The syntax and semantics of the messages exchanged between the PubSub Application are described as the
NetworkMessage structure. Each
NetworkMessage includes header information (e.g. identification and security data) and one or more
DataSetMessages may be signed and encrypted in accordance with the configured message security. Each
DataSetMessage contains process data.
NetworkMessage structure can be serialized using the following encoding:
UADP: optimized binary encoding.
JSON: text format as defined in RFC JSON.
Using UADP message mapping the following encodings may be supported:
Variant: the Variant can contain a
StatusCode instead of the expected
DataType if the status of the field is
Variant can contain a
DataValue with the value and the statusCode if the status of the field is
RawData: the data fields are encoded in the
DataTypes specified in the DataSetMetaData for the DataSet. The encoding is handled like a Structure DataType where the DataSet fields are handled like Structure fields and fields with Structure DataType are handled like nested structures. All restrictions for the encoding of Structure DataTypes also apply to the RawData Field Encoding.
DataValue: the DataSet fields are encoded as DataValue. This option is set if the DataSet is configured to send more than the Value.
This specification lists the following protocols that have been selected to be used as the underlying transport layer:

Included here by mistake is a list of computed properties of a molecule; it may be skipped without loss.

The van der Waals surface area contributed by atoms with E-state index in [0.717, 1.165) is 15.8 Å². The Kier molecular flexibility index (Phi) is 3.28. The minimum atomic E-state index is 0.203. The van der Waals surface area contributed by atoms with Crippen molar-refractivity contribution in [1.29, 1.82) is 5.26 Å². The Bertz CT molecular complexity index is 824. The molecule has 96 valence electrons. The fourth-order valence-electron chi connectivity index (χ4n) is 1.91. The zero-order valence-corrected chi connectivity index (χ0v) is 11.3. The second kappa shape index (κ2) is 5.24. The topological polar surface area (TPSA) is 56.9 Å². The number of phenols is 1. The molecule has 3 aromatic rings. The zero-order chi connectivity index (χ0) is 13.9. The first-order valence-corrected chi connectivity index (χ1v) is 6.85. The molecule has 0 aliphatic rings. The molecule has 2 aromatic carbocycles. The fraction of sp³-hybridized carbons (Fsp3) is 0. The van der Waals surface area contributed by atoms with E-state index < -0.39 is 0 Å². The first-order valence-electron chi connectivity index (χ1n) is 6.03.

Ethernet defined by IEEE 802.3
The following documents, in whole or in part, are normatively referenced in this document and are indispensable for its application.
Publisher-subscriber communication pattern
Publish-subscribe is a messages distribution scenario where senders of messages, called publishers, do not send them directly to specific receivers, called subscribers, but instead categorize published messages into classes without knowledge of which subscribers if any, there may be. Similarly, subscribers express interest in one or more classes and only receive messages that are of interest, without knowledge of which publishers, if any, there are. In the publish-subscribe model, subscribers typically receive only a subset of the total messages published. The process of selecting messages for reception and processing is called filtering. There are two common forms of filtering: topic-based and content-based.
Connection-oriented communication pattern
Data exchange scenario that requires a session connection be established before any data can be sent. Connection-oriented services set up virtual links between applications through a network. The session is responsible to retain a state information or status about each communicating partner for the duration of multiple requests. An OPC UA Client/Server connection is a stateful connection because both systems maintain information about the session itself during its life.
Connectionless-oriented communication pattern
Messages exchange scenario that does not require a session connection between sender and receiver. The sender simply starts sending packets (called datagrams) to the destination. Neither system must maintain state information for the systems that they send messages to or receive messages from.